I decided to throw caution to the wind and combine the two flavors (yes, I am being facetious, as I realize this won’t win any awards for all-time most daring ice cream flavor).  Both recipes were originally from Claudia Fleming (author of well-loved dessert book The Last Course) and had similar proportions, so it was pretty easy to adapt the two by simply substituting buttermilk for the regular milk called for in the sweet corn recipe.  I added half a vanilla bean for good measure, and crossed my fingers.  The results were pretty spectacular if I do say so myself.  The slightly tart buttermilk was a welcome counterpoint to the corn’s milky sweetness.  In fact, I liked the pairing so much that I was thinking of trying to adapt this flavor combination into some sort of chilled summer soup- like a Midwestern chlodnik of sorts.

If you’re not serving this ice cream with a berry cobbler or pie, I highly recommend drizzling it with a berry coulis- the flavors are highly complimentary, and while the ice cream is great on its own, the berries take it to another level. If you don’t want to go to the trouble of making a coulis (although it’s quite easy), you could of course just scatter some berries alongside.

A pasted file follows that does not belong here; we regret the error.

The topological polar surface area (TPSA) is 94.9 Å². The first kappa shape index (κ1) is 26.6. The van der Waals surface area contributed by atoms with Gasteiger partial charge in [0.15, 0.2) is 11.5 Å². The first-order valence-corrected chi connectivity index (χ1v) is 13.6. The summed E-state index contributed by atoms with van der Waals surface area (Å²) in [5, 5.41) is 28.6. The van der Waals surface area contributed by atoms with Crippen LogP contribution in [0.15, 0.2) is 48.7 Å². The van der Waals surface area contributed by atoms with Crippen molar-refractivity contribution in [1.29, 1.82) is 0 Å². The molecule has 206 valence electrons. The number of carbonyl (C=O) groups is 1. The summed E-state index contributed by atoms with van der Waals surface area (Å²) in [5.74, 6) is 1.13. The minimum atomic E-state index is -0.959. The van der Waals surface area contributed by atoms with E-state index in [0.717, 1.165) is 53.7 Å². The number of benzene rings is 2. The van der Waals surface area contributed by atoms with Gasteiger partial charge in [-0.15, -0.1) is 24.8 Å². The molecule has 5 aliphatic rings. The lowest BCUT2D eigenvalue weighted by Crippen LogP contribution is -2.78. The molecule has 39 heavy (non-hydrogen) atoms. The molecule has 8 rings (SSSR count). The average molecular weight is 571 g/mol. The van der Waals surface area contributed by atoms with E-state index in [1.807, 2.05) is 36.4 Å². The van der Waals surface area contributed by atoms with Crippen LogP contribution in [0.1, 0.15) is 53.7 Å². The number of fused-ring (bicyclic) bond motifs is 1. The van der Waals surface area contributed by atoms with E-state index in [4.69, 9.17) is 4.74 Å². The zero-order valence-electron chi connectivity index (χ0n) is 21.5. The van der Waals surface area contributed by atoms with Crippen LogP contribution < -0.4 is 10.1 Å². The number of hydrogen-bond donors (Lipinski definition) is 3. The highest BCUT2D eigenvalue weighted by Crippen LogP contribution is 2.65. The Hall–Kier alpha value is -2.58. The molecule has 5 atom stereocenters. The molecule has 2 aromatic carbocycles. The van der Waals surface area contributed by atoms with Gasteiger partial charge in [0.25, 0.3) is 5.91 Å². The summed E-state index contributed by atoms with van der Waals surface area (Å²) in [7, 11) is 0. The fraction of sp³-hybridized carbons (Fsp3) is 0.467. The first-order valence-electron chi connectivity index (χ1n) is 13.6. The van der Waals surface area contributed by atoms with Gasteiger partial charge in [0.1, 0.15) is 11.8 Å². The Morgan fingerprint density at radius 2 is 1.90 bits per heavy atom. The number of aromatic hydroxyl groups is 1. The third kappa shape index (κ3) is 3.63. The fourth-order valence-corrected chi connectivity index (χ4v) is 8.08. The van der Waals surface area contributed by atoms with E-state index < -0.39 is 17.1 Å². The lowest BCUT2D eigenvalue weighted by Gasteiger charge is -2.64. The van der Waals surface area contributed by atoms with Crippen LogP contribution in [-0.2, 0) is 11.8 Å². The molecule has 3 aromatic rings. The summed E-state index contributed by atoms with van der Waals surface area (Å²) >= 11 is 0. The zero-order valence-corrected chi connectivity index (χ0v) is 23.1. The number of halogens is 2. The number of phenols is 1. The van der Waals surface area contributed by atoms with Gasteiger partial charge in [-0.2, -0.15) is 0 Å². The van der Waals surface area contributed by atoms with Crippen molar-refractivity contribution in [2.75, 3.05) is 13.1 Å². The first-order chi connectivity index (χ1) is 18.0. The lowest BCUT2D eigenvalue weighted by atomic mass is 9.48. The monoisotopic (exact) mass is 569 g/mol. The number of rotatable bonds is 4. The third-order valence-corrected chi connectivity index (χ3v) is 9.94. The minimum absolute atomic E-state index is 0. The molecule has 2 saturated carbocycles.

A couple of ice cream-making notes:  Fleming’s recipes call for 9 yolks and 12 yolks, but I cut it down to 8 and it was just fine.  You could even go with 6 if you wanted.  The buttermilk is richer than the milk it replaces, so your result will still be plenty indulgent.  As for making the custard base- there seems to be this great fear, perpetuated by many a cookbook, that custard-making is fraught with danger; that it might betray you at any moment, turning hopelessly into scrambled eggs.  For years, I cooked my custards at much-too-low temperatures, sweating over them for eons, waiting in vain for them to magically thicken.  Don’t be afraid to heat the mixture until you can see steam coming off it; otherwise you’ll be at it forEVER.  As long as you keep up the stirring and don’t let it boil, you’ll be OK.  Also, because of the high liquid ratio this particular custard doesn’t get very thick, so don’t worry if it seems wimpy; when it freezes it’ll be just fine.